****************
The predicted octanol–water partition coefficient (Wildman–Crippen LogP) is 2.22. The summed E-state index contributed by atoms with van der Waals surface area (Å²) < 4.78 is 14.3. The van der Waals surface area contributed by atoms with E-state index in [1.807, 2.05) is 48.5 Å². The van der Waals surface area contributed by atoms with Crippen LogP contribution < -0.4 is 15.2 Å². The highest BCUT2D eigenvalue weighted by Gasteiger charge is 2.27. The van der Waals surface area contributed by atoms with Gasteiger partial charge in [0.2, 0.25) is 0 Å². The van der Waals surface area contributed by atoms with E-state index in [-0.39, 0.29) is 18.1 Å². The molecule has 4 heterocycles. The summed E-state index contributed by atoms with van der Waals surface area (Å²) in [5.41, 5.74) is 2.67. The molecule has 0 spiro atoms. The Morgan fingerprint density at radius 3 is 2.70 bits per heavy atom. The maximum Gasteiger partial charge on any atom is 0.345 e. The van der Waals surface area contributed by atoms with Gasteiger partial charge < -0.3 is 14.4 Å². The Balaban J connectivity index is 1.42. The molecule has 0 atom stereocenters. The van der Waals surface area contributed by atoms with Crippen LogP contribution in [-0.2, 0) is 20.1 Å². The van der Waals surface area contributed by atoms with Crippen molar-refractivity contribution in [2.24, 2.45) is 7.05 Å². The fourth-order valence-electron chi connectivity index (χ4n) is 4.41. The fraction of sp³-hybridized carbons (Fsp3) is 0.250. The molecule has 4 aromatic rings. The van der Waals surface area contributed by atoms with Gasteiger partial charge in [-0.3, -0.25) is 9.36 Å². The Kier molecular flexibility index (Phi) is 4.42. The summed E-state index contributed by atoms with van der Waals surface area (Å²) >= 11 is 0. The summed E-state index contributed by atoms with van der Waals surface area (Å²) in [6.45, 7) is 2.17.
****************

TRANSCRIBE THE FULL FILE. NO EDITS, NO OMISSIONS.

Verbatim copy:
The predicted octanol–water partition coefficient (Wildman–Crippen LogP) is 2.22. The summed E-state index contributed by atoms with van der Waals surface area (Å²) < 4.78 is 14.3. The van der Waals surface area contributed by atoms with E-state index in [1.807, 2.05) is 48.5 Å². The van der Waals surface area contributed by atoms with Crippen LogP contribution < -0.4 is 15.2 Å². The highest BCUT2D eigenvalue weighted by Gasteiger charge is 2.27. The van der Waals surface area contributed by atoms with Gasteiger partial charge in [0.2, 0.25) is 0 Å². The van der Waals surface area contributed by atoms with E-state index in [-0.39, 0.29) is 18.1 Å². The molecule has 4 heterocycles. The summed E-state index contributed by atoms with van der Waals surface area (Å²) in [5.41, 5.74) is 2.67. The molecule has 0 spiro atoms. The Morgan fingerprint density at radius 3 is 2.70 bits per heavy atom. The maximum Gasteiger partial charge on any atom is 0.345 e. The van der Waals surface area contributed by atoms with Gasteiger partial charge < -0.3 is 14.4 Å². The Balaban J connectivity index is 1.42. The molecule has 0 atom stereocenters. The van der Waals surface area contributed by atoms with Crippen LogP contribution in [-0.2, 0) is 20.1 Å². The van der Waals surface area contributed by atoms with Crippen molar-refractivity contribution in [2.24, 2.45) is 7.05 Å². The fourth-order valence-electron chi connectivity index (χ4n) is 4.41. The fraction of sp³-hybridized carbons (Fsp3) is 0.250. The molecule has 4 aromatic rings. The van der Waals surface area contributed by atoms with Gasteiger partial charge in [-0.3, -0.25) is 9.36 Å². The Kier molecular flexibility index (Phi) is 4.42. The summed E-state index contributed by atoms with van der Waals surface area (Å²) >= 11 is 0. The summed E-state index contributed by atoms with van der Waals surface area (Å²) in [6.45, 7) is 2.17.